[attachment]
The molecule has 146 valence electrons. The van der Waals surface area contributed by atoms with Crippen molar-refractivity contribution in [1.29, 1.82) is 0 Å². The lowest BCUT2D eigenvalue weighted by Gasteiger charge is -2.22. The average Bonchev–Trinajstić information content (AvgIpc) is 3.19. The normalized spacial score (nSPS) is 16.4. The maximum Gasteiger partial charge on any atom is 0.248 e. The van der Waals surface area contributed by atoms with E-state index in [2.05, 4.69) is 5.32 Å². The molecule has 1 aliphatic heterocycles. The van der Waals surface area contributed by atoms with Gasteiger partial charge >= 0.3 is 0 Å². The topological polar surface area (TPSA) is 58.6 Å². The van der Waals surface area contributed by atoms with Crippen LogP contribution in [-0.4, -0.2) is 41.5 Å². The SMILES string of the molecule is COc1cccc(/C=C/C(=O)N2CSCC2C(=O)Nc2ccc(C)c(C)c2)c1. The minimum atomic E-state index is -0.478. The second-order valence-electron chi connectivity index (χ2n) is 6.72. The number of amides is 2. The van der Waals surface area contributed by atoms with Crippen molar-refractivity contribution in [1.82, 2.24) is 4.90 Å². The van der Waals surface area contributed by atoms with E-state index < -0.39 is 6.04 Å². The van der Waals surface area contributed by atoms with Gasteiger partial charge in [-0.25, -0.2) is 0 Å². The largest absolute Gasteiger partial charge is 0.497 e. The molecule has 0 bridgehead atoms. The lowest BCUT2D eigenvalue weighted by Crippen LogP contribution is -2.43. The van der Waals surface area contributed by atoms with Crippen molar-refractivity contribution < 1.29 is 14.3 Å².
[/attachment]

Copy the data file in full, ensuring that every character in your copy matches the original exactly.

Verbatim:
The molecule has 146 valence electrons. The van der Waals surface area contributed by atoms with Crippen molar-refractivity contribution in [1.29, 1.82) is 0 Å². The lowest BCUT2D eigenvalue weighted by Gasteiger charge is -2.22. The average Bonchev–Trinajstić information content (AvgIpc) is 3.19. The normalized spacial score (nSPS) is 16.4. The maximum Gasteiger partial charge on any atom is 0.248 e. The van der Waals surface area contributed by atoms with E-state index in [2.05, 4.69) is 5.32 Å². The molecule has 1 aliphatic heterocycles. The van der Waals surface area contributed by atoms with Gasteiger partial charge >= 0.3 is 0 Å². The topological polar surface area (TPSA) is 58.6 Å². The van der Waals surface area contributed by atoms with Crippen LogP contribution in [-0.4, -0.2) is 41.5 Å². The SMILES string of the molecule is COc1cccc(/C=C/C(=O)N2CSCC2C(=O)Nc2ccc(C)c(C)c2)c1. The minimum atomic E-state index is -0.478. The second-order valence-electron chi connectivity index (χ2n) is 6.72. The number of amides is 2. The van der Waals surface area contributed by atoms with Crippen molar-refractivity contribution in [1.82, 2.24) is 4.90 Å². The van der Waals surface area contributed by atoms with E-state index < -0.39 is 6.04 Å². The van der Waals surface area contributed by atoms with Gasteiger partial charge in [-0.25, -0.2) is 0 Å². The largest absolute Gasteiger partial charge is 0.497 e. The molecule has 0 bridgehead atoms. The lowest BCUT2D eigenvalue weighted by Crippen LogP contribution is -2.43. The van der Waals surface area contributed by atoms with Crippen molar-refractivity contribution < 1.29 is 14.3 Å².